The Secret to Content Writing is Scrambled Eggs

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56 years ago, one of the greatest songs of all time was written. ‘Yesterday’ is the most covered song of all time, yet through most of its development, the Beatles only knew the song by the working title ‘Scrambled Eggs’. It is the perfect example of not allowing one issue stopping you from progressing an idea and can be used by writers and content marketers to speed up their processes.

The internet is full of articls from people that talk about writers’ block and I’ve worked with a lot of clients that say they struggle to write content. The reasons fall into two categories — lacking ideas or struggling to articulate part of the article or concept. Lacking ideas I’ll save for another day, today let’s focus on what to do when you are stuck partway through an article.

Scrambled Eggs

The tune for ‘Yesterday’ came to Paul McCartney in a dream during the filming of ‘Help!’ in 1965. He woke and immediately composed the song on a piano in his room. But he didn’t have the lyrics straightaway, fortunately, he and John Lennon had a technique they used when developing new songs, which is part of why they are one of the most successful songwriting partnerships of all time, as well as one of the most prolific.

Rather than sit and desperately try and come up with the lyrics, potentially losing their flow and getting frustrated, they would put anything in place and move on to something else, waiting until they felt they had the right lyrics come to them. With ‘Yesterday’ they used scrambled eggs. In fact, Paul originally wrote about how he loved a pair of legs, but not as much as scrambled eggs!

Total nonsense of course, but the point was that it enabled him to move on to other areas, coming back to finish the lyrics several months later on a drive to a villa in Portugal — but that’s a story for another day.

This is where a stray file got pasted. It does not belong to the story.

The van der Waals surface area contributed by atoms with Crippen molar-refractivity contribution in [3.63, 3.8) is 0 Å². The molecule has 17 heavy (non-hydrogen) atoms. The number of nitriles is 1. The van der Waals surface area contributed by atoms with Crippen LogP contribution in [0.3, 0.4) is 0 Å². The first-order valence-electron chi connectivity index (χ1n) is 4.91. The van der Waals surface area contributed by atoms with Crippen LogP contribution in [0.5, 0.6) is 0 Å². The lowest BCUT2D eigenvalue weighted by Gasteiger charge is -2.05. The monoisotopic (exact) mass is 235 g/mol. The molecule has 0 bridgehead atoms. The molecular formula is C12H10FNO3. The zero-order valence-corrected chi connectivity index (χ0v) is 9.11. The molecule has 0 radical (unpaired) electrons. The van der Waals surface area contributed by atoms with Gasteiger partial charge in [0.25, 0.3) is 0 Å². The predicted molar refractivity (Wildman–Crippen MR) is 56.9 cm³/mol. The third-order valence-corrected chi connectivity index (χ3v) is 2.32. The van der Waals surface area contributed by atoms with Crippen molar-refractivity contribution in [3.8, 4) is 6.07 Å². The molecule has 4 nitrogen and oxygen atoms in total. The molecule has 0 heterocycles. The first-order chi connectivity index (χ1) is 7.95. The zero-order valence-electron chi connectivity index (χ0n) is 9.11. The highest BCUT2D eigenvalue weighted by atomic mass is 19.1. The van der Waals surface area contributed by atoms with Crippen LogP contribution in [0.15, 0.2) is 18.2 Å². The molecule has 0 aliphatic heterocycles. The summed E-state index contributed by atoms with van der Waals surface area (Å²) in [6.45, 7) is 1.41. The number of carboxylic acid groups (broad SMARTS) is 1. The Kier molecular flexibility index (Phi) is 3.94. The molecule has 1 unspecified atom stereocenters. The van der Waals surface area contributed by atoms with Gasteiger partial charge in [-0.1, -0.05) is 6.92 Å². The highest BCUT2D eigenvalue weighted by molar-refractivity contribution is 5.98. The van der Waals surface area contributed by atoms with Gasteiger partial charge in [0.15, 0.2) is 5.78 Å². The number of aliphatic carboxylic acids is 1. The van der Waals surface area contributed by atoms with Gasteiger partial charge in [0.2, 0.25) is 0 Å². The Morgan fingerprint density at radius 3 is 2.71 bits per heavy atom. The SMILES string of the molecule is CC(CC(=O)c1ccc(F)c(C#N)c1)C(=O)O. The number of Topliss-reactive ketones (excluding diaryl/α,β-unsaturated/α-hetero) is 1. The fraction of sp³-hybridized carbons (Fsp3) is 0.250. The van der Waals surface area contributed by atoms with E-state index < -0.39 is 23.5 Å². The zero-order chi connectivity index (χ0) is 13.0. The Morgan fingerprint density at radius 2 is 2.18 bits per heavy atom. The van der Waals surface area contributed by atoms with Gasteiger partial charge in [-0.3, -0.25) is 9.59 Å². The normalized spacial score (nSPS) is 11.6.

Using placeholders

The first use of this technique is to put in a placeholder, like scrambled eggs, into your article, marketing content, book — whatever you are working on. It could be an entire chapter/idea or it might just be a phrase you want to get just right to explain your point. I know from personal experience the frustration when you know exactly what you are trying to say but struggle to articulate it precisely.

The most frequent example is when you are looking for a better word to use. Maybe you feel the one immediately in your mind is not descriptive enough, could be that you’ve already used it too much in the article or maybe it’s just a word you don’t like. Put the word you immediately thought of into the article, highlight it so you won’t forget to come back to it, then move on to the rest of the article.

This allows you to remain in the flow of the article rather than lose your train of thought, whilst you try and perfect one word. You will always go over the story later to edit and review, so save this troubling word for then, when your mind is better trained on fixing problems like this. It’s also possible that in the meantime, maybe whilst finishing the rest of the article, a word comes to mind.